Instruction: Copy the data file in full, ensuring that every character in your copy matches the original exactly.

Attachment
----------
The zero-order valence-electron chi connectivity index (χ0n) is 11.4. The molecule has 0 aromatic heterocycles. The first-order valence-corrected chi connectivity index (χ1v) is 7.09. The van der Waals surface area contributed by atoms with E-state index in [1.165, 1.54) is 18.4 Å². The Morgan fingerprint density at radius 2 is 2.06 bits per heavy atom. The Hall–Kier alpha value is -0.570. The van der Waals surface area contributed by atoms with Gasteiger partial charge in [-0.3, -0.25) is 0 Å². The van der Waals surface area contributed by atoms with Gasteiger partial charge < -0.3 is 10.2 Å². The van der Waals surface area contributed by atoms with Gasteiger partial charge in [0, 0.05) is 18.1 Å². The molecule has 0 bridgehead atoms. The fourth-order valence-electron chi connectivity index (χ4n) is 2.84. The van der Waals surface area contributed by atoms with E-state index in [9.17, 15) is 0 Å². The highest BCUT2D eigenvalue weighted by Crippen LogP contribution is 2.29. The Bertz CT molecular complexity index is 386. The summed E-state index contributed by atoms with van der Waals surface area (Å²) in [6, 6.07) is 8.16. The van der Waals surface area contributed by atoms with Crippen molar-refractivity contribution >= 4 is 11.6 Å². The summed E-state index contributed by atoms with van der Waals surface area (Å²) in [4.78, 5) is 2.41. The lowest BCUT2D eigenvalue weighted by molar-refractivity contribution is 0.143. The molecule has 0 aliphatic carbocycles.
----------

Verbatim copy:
The zero-order valence-electron chi connectivity index (χ0n) is 11.4. The molecule has 0 aromatic heterocycles. The first-order valence-corrected chi connectivity index (χ1v) is 7.09. The van der Waals surface area contributed by atoms with E-state index in [1.165, 1.54) is 18.4 Å². The Morgan fingerprint density at radius 2 is 2.06 bits per heavy atom. The Hall–Kier alpha value is -0.570. The van der Waals surface area contributed by atoms with Gasteiger partial charge in [-0.3, -0.25) is 0 Å². The van der Waals surface area contributed by atoms with Gasteiger partial charge < -0.3 is 10.2 Å². The van der Waals surface area contributed by atoms with Gasteiger partial charge in [0, 0.05) is 18.1 Å². The molecule has 0 bridgehead atoms. The fourth-order valence-electron chi connectivity index (χ4n) is 2.84. The van der Waals surface area contributed by atoms with E-state index in [9.17, 15) is 0 Å². The highest BCUT2D eigenvalue weighted by Crippen LogP contribution is 2.29. The Bertz CT molecular complexity index is 386. The summed E-state index contributed by atoms with van der Waals surface area (Å²) in [6, 6.07) is 8.16. The van der Waals surface area contributed by atoms with Crippen molar-refractivity contribution >= 4 is 11.6 Å². The summed E-state index contributed by atoms with van der Waals surface area (Å²) in [4.78, 5) is 2.41. The lowest BCUT2D eigenvalue weighted by molar-refractivity contribution is 0.143. The molecule has 0 aliphatic carbocycles.